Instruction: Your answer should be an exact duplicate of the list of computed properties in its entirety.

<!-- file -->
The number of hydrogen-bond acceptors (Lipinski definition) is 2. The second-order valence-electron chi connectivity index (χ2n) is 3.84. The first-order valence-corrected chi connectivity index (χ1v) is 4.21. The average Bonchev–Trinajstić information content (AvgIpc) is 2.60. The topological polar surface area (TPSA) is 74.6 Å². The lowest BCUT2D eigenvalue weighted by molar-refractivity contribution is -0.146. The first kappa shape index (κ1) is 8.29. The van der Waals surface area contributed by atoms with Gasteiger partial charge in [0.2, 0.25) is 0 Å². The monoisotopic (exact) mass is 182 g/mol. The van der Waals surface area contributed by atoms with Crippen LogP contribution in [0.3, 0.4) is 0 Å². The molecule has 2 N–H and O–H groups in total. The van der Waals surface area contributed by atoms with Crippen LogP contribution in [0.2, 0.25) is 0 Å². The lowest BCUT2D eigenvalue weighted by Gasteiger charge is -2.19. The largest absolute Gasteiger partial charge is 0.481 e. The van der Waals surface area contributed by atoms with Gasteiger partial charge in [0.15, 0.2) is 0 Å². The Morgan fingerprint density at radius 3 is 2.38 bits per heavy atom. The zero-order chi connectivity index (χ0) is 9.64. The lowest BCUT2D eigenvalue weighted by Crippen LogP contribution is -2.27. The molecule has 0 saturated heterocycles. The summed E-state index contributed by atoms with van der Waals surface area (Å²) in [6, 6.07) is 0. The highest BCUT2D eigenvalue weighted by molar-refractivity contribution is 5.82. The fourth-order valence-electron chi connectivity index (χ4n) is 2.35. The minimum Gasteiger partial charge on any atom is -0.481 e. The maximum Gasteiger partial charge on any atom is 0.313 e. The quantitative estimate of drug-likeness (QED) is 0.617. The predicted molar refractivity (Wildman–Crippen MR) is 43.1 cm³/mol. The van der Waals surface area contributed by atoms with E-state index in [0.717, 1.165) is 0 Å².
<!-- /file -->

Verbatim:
The number of hydrogen-bond acceptors (Lipinski definition) is 2. The second-order valence-electron chi connectivity index (χ2n) is 3.84. The first-order valence-corrected chi connectivity index (χ1v) is 4.21. The average Bonchev–Trinajstić information content (AvgIpc) is 2.60. The topological polar surface area (TPSA) is 74.6 Å². The lowest BCUT2D eigenvalue weighted by molar-refractivity contribution is -0.146. The first kappa shape index (κ1) is 8.29. The van der Waals surface area contributed by atoms with Gasteiger partial charge in [0.2, 0.25) is 0 Å². The monoisotopic (exact) mass is 182 g/mol. The van der Waals surface area contributed by atoms with Crippen LogP contribution in [0.3, 0.4) is 0 Å². The molecule has 2 N–H and O–H groups in total. The van der Waals surface area contributed by atoms with Crippen LogP contribution in [0.2, 0.25) is 0 Å². The lowest BCUT2D eigenvalue weighted by Gasteiger charge is -2.19. The largest absolute Gasteiger partial charge is 0.481 e. The van der Waals surface area contributed by atoms with Gasteiger partial charge in [0.15, 0.2) is 0 Å². The Morgan fingerprint density at radius 3 is 2.38 bits per heavy atom. The zero-order chi connectivity index (χ0) is 9.64. The lowest BCUT2D eigenvalue weighted by Crippen LogP contribution is -2.27. The molecule has 0 saturated heterocycles. The summed E-state index contributed by atoms with van der Waals surface area (Å²) in [6, 6.07) is 0. The highest BCUT2D eigenvalue weighted by molar-refractivity contribution is 5.82. The fourth-order valence-electron chi connectivity index (χ4n) is 2.35. The minimum Gasteiger partial charge on any atom is -0.481 e. The maximum Gasteiger partial charge on any atom is 0.313 e. The quantitative estimate of drug-likeness (QED) is 0.617. The predicted molar refractivity (Wildman–Crippen MR) is 43.1 cm³/mol. The van der Waals surface area contributed by atoms with E-state index in [0.717, 1.165) is 0 Å².